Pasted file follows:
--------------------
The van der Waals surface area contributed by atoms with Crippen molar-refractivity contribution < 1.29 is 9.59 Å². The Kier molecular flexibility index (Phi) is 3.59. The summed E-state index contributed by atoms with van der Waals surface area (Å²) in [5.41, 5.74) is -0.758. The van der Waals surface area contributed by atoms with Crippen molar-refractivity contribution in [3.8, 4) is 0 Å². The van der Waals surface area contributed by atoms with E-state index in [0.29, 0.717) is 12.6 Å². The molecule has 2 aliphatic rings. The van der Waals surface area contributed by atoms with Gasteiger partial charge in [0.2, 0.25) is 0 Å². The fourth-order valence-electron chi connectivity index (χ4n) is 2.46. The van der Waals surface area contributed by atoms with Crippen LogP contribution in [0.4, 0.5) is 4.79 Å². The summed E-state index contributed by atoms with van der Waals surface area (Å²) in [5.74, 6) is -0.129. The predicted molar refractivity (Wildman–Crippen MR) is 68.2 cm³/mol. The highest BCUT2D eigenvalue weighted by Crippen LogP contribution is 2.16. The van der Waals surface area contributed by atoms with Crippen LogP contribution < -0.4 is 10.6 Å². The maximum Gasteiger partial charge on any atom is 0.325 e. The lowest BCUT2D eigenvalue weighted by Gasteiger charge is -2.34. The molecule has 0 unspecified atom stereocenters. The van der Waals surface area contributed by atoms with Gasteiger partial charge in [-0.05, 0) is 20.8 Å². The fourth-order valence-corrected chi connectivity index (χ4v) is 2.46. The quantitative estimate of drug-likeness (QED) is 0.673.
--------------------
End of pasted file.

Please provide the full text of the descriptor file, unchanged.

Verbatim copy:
The van der Waals surface area contributed by atoms with Crippen molar-refractivity contribution < 1.29 is 9.59 Å². The Kier molecular flexibility index (Phi) is 3.59. The summed E-state index contributed by atoms with van der Waals surface area (Å²) in [5.41, 5.74) is -0.758. The van der Waals surface area contributed by atoms with Crippen molar-refractivity contribution in [3.8, 4) is 0 Å². The van der Waals surface area contributed by atoms with E-state index in [0.29, 0.717) is 12.6 Å². The molecule has 2 aliphatic rings. The van der Waals surface area contributed by atoms with Gasteiger partial charge in [0.2, 0.25) is 0 Å². The fourth-order valence-electron chi connectivity index (χ4n) is 2.46. The van der Waals surface area contributed by atoms with Crippen LogP contribution in [0.4, 0.5) is 4.79 Å². The summed E-state index contributed by atoms with van der Waals surface area (Å²) in [5.74, 6) is -0.129. The predicted molar refractivity (Wildman–Crippen MR) is 68.2 cm³/mol. The highest BCUT2D eigenvalue weighted by Crippen LogP contribution is 2.16. The van der Waals surface area contributed by atoms with Crippen LogP contribution < -0.4 is 10.6 Å². The maximum Gasteiger partial charge on any atom is 0.325 e. The lowest BCUT2D eigenvalue weighted by Gasteiger charge is -2.34. The molecule has 0 unspecified atom stereocenters. The van der Waals surface area contributed by atoms with Gasteiger partial charge in [-0.05, 0) is 20.8 Å². The fourth-order valence-corrected chi connectivity index (χ4v) is 2.46. The quantitative estimate of drug-likeness (QED) is 0.673.